4. Appliances & Gadgets

From water resistant, embedded screens and pop up plug sockets to boiling water taps and downdraft extractors, there’s an ever increasing selection of smart solutions to make your kitchen island work for you.


If you’re planning a sink or food preparation area in your island, Kahren suggests incorporating a compact fridge or deep fridge drawers so that you have fruit, vegetables, snacks and drinks where you need them. As well as looking sleek and contemporary, glass fronted fridges enable you to see the contents at a glance. Similarly, a built-in wine cooler means you’ll always have a bottle of wine ready to hand when entertaining.

Hot taps are another popular and useful gadget, delivering boiling, hot, cold and also cold filtered water just when you need it. Kahren recommends looking at Dutch brand, Quooker.

I’ve long admired the downdraft hob extractor by Bora in the Charterwalk Kitchens showroom and Kahren explains that she frequently incorporates them into her island designs to avoid cumbersome overhead solutions. Other sleek, integrated options include motorised downdraft cooker hoods which sit flush with the work surface directly behind your hob until raised by the flick of a switch. This option has the added benefit of providing a useful splashback.

5. Storage & Styling

The most successful kitchen islands ensure that the things we need are easily accessible right where we need them without compromising on looks and style. Whilst some storage options will be fairly straightforward - such as placing pots and pans near a hob - the choice of pot drawers or cabinets is largely down to personal taste. Here are some things to think about...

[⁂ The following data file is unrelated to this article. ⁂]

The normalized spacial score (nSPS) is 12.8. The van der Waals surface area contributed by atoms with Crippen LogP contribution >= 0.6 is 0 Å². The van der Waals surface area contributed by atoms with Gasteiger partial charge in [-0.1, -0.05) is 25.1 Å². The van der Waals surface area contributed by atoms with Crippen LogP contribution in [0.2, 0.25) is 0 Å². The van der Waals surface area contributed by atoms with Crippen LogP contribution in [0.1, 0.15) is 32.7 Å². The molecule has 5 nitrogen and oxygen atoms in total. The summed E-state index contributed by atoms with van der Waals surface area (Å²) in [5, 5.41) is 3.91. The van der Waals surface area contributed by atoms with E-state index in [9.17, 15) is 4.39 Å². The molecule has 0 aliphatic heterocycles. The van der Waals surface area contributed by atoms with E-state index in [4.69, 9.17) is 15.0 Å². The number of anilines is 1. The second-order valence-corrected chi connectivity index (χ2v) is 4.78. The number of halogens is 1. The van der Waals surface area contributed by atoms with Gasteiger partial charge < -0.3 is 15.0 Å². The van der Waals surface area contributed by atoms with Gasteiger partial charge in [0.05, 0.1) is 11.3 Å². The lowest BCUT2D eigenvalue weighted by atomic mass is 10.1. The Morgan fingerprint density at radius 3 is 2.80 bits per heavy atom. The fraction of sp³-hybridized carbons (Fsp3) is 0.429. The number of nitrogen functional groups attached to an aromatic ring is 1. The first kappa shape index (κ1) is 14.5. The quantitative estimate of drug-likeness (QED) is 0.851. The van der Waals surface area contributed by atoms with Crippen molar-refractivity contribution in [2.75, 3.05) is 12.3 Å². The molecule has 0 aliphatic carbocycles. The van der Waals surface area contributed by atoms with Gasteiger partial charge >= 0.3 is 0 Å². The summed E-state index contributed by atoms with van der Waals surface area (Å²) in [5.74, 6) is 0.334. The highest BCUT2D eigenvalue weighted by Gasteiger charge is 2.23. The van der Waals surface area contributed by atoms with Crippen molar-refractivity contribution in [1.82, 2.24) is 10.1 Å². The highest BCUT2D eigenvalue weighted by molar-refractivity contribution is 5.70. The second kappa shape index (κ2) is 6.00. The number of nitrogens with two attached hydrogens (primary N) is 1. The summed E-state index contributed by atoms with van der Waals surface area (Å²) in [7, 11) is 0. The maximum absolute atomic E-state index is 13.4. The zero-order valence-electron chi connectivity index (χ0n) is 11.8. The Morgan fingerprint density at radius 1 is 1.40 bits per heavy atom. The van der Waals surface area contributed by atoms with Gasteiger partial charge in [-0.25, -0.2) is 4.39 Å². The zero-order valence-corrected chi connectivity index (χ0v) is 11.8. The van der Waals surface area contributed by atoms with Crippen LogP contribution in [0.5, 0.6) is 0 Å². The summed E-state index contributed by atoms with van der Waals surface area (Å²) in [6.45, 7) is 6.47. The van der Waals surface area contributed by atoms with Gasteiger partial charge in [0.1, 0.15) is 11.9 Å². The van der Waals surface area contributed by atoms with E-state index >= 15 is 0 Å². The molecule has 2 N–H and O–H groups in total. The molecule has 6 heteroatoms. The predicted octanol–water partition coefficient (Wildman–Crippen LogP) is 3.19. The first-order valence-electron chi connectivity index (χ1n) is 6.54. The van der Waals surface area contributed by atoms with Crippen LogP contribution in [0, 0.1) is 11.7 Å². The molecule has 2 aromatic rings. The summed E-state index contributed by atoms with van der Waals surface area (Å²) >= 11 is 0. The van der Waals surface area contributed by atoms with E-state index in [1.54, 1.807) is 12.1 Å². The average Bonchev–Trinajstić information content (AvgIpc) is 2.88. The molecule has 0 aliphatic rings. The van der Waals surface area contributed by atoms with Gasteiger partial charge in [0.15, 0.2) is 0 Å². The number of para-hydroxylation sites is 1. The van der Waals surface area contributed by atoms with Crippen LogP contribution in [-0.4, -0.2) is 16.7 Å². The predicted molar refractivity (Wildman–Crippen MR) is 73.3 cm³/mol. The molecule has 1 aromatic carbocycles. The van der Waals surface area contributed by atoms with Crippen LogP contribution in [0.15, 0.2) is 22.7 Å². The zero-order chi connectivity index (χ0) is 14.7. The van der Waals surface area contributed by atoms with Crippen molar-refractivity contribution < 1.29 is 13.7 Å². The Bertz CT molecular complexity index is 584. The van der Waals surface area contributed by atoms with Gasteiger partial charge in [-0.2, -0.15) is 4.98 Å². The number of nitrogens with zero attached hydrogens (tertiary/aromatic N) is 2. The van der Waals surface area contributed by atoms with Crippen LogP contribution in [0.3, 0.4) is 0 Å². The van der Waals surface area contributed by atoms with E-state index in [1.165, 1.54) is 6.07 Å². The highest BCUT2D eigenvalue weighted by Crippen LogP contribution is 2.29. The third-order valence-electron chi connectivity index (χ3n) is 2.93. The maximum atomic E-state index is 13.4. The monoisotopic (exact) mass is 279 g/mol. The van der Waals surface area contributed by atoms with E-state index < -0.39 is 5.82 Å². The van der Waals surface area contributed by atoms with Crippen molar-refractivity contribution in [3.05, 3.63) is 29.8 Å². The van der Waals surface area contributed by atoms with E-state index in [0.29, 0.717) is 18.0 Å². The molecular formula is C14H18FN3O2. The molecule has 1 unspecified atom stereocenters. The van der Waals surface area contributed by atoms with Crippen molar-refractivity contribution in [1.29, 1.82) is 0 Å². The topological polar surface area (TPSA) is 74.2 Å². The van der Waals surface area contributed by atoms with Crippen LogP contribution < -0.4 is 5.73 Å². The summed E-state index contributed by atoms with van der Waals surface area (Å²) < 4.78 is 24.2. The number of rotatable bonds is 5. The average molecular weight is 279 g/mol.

- Adding deep drawers - these come with pegs or other fixings that keep pots, pans and crockery secure.


- Incorporating glass-fronted fridge drawers near your food prep area - already mentioned and a personal aim of mine!


- Nurturing your indoor kitchen garden with a built-in herb trough.


- Nurturing your hangover with a built-in champagne trough!

- Vertical storage - great for storing large items such as trays.


- Creating a craft or gadget drawer - Kahren often includes one of these if families have young children or want somewhere to store/charge iPads, mobiles and the like.


- Open shelving - the perfect way to personalise and regularly refresh your space by displaying crockery, plants, recipe books etc. 


- Baskets - woven or wire to blend with the overall style of the kitchen.

And don’t forget...

...the space above your island - in addition to task and ambient lighting, you might want to consider using suspended shelves for additional statement storage or something more traditional such as a hanging rack for your favourite copper pans.


Whatever you do, I wish you the very best of island living with not a niggle in sight!

About Kahren...

Kahren joined Charter Walk in summer of 2018 and heads up design for their joinery kitchens in the Haslemere showroom. She has a passion for all things kitchen related and over twenty years of experience in interior design. She loves working with clients to create truly bespoke kitchens, and has particular skills in colour, finishes and spatial design. 

Kahren trained at Chelsea Harbour and has run her own interiors business whilst raising a family. She now lives with her husband, daughter, and black and white cat in Petersfield, Hampshire.

To speak to Kahren or one of the Charter Walk Kitchen Living team about your kitchen plans call 01428 644600.

 

If you’d like to talk to me about choosing a piece from the Feather Edge collection or commissioning one of our makers please call 07501 703593 or email amber@featheredge.com

Amber x